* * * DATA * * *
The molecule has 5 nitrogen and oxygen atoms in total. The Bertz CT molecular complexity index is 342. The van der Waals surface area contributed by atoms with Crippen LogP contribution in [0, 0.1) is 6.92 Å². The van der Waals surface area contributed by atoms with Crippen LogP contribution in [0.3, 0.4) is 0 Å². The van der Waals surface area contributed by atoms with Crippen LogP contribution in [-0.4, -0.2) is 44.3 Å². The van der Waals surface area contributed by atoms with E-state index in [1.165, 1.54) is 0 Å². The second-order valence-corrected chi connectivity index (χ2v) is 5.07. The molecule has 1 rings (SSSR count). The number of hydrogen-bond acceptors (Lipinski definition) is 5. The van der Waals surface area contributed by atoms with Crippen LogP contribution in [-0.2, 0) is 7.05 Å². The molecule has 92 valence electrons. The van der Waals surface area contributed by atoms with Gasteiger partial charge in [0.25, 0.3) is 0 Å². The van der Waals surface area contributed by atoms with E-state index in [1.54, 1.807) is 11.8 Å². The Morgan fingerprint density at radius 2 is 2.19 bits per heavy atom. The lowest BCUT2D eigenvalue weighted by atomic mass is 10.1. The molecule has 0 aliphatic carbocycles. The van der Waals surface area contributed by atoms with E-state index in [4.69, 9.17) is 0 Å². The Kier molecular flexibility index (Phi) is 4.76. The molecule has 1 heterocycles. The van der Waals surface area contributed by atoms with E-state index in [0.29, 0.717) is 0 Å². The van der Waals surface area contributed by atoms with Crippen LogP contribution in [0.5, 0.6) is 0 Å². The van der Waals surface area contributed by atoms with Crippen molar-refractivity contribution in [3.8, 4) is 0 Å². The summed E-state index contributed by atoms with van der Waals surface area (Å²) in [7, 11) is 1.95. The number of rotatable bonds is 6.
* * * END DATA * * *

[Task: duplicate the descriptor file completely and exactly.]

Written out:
The molecule has 5 nitrogen and oxygen atoms in total. The Bertz CT molecular complexity index is 342. The van der Waals surface area contributed by atoms with Crippen LogP contribution in [0, 0.1) is 6.92 Å². The van der Waals surface area contributed by atoms with Crippen LogP contribution in [0.3, 0.4) is 0 Å². The van der Waals surface area contributed by atoms with Crippen LogP contribution in [-0.4, -0.2) is 44.3 Å². The van der Waals surface area contributed by atoms with E-state index in [1.165, 1.54) is 0 Å². The second-order valence-corrected chi connectivity index (χ2v) is 5.07. The molecule has 1 rings (SSSR count). The number of hydrogen-bond acceptors (Lipinski definition) is 5. The van der Waals surface area contributed by atoms with Crippen LogP contribution in [-0.2, 0) is 7.05 Å². The molecule has 92 valence electrons. The van der Waals surface area contributed by atoms with Gasteiger partial charge in [0.25, 0.3) is 0 Å². The van der Waals surface area contributed by atoms with E-state index in [1.54, 1.807) is 11.8 Å². The Morgan fingerprint density at radius 2 is 2.19 bits per heavy atom. The lowest BCUT2D eigenvalue weighted by atomic mass is 10.1. The molecule has 0 aliphatic carbocycles. The van der Waals surface area contributed by atoms with E-state index in [4.69, 9.17) is 0 Å². The Kier molecular flexibility index (Phi) is 4.76. The molecule has 1 heterocycles. The van der Waals surface area contributed by atoms with E-state index in [0.29, 0.717) is 0 Å². The van der Waals surface area contributed by atoms with Crippen LogP contribution in [0.5, 0.6) is 0 Å². The van der Waals surface area contributed by atoms with Crippen molar-refractivity contribution in [3.8, 4) is 0 Å². The summed E-state index contributed by atoms with van der Waals surface area (Å²) in [7, 11) is 1.95. The number of rotatable bonds is 6.